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This long-awaited cookbook (the first one for Wise Sons!) is packed with homey recipes and relatable humor; it is as much a delicious, lighthearted, and nostalgic cookbook as it is a lively celebration of Jewish culture.
Stemming from the thesis that Jews eat by occasion (and with enthusiasm), the book is organized into 19 different events and celebrations chronicling a Jewish life in food, from bris to shivah, and all the makeshift and meaningful events in between, including: Shabbat, Passover, the high holidays, first meal home from college, J-dating, wedding, and more.
• Both a Jewish humor book and a cookbook
• Recipes are drawn from the menus of their beloved Bay Area restaurants, as well as all the occasions when Jews gather around the table.
• Includes short essays, illustrations, memorabilia, and stylish plated food photography.
Wise Sons is a nationally recognized deli and Jewish food brand with a unique Bay Area ethos—inspired by the past but entirely contemporary, they make traditional Jewish foods California-style with great ingredients.
Recipes include Braided Challah, Big Macher Burger, Wise Sons’ Brisket, Carrot Tzimmes, and Morning After Matzoquiles, while essays include Confessions of a First-Time Seder Host, So, You Didn’t Marry a Jew, and Iconic Chinese Restaurants, As Chosen by the Chosen People.
• The perfect gift for Wise Sons fans of all ages, lovers of Jewish food and humor, as well as gift-givers young and old looking for Jewish-themed gifts for bar mitzvahs, birthdays, weddings, and more
• Great for those who enjoyed Zahav: A World of Israeli Cooking by Michael Solomonov, The 100 Most Jewish Foods: A Highly Debatable List by Alana Newhouse, and Russ & Daughters: Reflections and Recipes from the House That Herring Built by Mark Russ Federman
• A must for anyone looking to expand their knowledge of Jewish cuisine and culture
From the Publisher
You look skinny.
Wise Sons Jewish Delicatessen was founded in San Francisco in 2011. This cookbook is not just another book about Jewish food, there are plenty of those—but about Jews and food. Consider it a scrapbook, of sorts, covering life’s main events, filled with anecdotes and essays, illustrations and archival images, and all the recipes every good Jew or bad Jew or wannabe Jew needs.
Wise Sons’ philosophy is to preserve our past, and make it taste better.
Not unlike the way Jews of our generation approach Judaism today: We respect our traditions, but make them our own. Which includes writing this book about Jewish food that—feh!—might include a recipe for a cheeseburger, and maybe even make you laugh.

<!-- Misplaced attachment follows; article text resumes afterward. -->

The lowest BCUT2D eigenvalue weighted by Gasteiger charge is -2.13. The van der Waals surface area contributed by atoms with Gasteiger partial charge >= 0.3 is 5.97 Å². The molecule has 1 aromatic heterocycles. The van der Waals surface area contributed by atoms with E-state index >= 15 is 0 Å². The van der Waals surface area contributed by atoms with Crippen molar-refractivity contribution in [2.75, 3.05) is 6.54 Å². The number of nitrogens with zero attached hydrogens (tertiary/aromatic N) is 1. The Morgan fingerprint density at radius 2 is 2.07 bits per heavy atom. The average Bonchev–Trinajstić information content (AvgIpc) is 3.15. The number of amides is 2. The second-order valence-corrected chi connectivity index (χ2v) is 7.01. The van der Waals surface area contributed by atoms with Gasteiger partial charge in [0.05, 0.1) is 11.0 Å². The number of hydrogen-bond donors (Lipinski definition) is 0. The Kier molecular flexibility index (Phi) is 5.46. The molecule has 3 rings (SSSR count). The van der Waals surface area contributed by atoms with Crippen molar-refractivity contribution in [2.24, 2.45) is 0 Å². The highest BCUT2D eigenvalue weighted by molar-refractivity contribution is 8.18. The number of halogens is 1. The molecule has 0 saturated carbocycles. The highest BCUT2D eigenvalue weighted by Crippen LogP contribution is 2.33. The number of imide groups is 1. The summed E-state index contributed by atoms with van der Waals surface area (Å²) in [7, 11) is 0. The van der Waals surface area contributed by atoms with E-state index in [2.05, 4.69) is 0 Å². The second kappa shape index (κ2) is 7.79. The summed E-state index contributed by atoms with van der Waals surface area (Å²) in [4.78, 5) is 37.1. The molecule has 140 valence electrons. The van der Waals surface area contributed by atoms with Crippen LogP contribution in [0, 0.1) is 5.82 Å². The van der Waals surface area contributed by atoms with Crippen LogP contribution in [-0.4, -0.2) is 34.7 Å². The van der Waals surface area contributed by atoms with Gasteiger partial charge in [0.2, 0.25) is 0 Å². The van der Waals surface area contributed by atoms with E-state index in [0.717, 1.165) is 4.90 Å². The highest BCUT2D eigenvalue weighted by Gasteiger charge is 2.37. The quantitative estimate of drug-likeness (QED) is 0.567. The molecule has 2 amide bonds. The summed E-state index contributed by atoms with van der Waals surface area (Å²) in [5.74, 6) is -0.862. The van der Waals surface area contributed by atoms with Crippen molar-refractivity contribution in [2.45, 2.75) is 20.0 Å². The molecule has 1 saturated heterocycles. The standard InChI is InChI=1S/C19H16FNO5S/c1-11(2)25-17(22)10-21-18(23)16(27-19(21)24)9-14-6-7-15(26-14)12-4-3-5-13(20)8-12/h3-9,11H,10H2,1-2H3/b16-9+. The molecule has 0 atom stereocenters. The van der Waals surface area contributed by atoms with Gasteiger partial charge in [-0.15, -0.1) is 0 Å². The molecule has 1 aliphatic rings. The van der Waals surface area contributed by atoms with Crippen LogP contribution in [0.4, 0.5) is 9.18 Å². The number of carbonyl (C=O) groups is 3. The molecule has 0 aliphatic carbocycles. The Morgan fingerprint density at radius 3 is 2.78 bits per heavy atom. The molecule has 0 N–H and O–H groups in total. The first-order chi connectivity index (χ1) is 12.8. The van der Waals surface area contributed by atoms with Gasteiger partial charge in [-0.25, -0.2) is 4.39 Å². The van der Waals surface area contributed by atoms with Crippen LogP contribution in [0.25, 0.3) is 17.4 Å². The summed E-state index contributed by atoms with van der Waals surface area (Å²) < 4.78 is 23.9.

A casual, contemporary, lighthearted take on a book about Jewish food.
Our lives, as Jews, revolve around food in a way that’s at once fanatical, logical, and comical, and, to be honest, kind of pathological. Especially when family is in town. While spreading the cream cheese on our bagels, we discuss where we should go for lunch; while the Russian dressing drips from our Reubens, we ruminate over dinner reservations.
Food is life, our need to overorder is real.
Of course, this laser focus on food—on both being well fed and feeding others—is not unique to Jews. Indians and Iranians, Chinese and Koreans, we’re all passionate about scoring prime reservations and packing plenty of snacks and serving abundant platters. God forbid someone goes hungry: Eating—along with studying and practicing and striving and surviving—it’s an immigrant thing. Whether we came to America last year or last century, our roots run deep.
Manny’s Morning After Matzoquiles
Mazto brei is a messy scramble of broken-up matzo and eggs, and every family has their way of making it. Some like it sweet, some like it savory. At Wise Sons, we like it spicy. Our chef Manny and our kitchen crew came up with this version one Passover, and it’s been a favorite ever since.
In a medium bowl, combine the matzo pieces and eggs and set aside for 5 minutes to soak. Heat the oil in a large nonstick skillet over medium-high heat until sizzling. Add the matzo mixture to the pan and season with the salt. Cook for 2 minutes for soft eggs, stirring often to scramble the eggs, but folding the ingredients carefully so as not to turn the matzo into mush.
Add the tomatillo sauce and cook until hot, another 30 seconds. Serve immediately in a shallow bowl, with the toppings of your choice alongside.
Add fresh cilantro leaves, sour cream, thinly sliced white onion, sliced radishes, crumbled cotija cheese, and sliced avocado for serving
2 sheets matzo, broken into large pieces
4 large eggs, beaten
2 tsp vegetable oil
¼ tsp Diamond Crystal kosher salt
1/2cup [120 ml] Tomatillo Sauce
Preheat the oven to 450°F [230°C]. In a large bowl, toss the tomatillos, jalapeños, onion, garlic, oil, and salt until well coated. Transfer the mixture to a large baking sheet. Bake for 12 to 15 minutes, until fragrant and the tomatillos are soft, but not quite bursting. Remove from the oven and set aside to cool slightly, 10 to 15 minutes.
Transfer the tomatillo mixture to a blender or food processor, and purée until smooth. Let cool. If not using right away, store in an airtight container in the refrigerator for up to 1 week. This sauce freezes well, for up to 3 months.
1½ lb [680 g] tomatillos, husked
2 jalapeño chiles, stemmed
1 medium yellow onion, peeled and quartered
2 garlic cloves, peeled and trimmed
1 Tbsp olive oil
½ tsp Diamond Crystal kosher salt
Eat Something: A Wise Sons Cookbook for Jews Who Like Food and Food Lovers Who Like Jews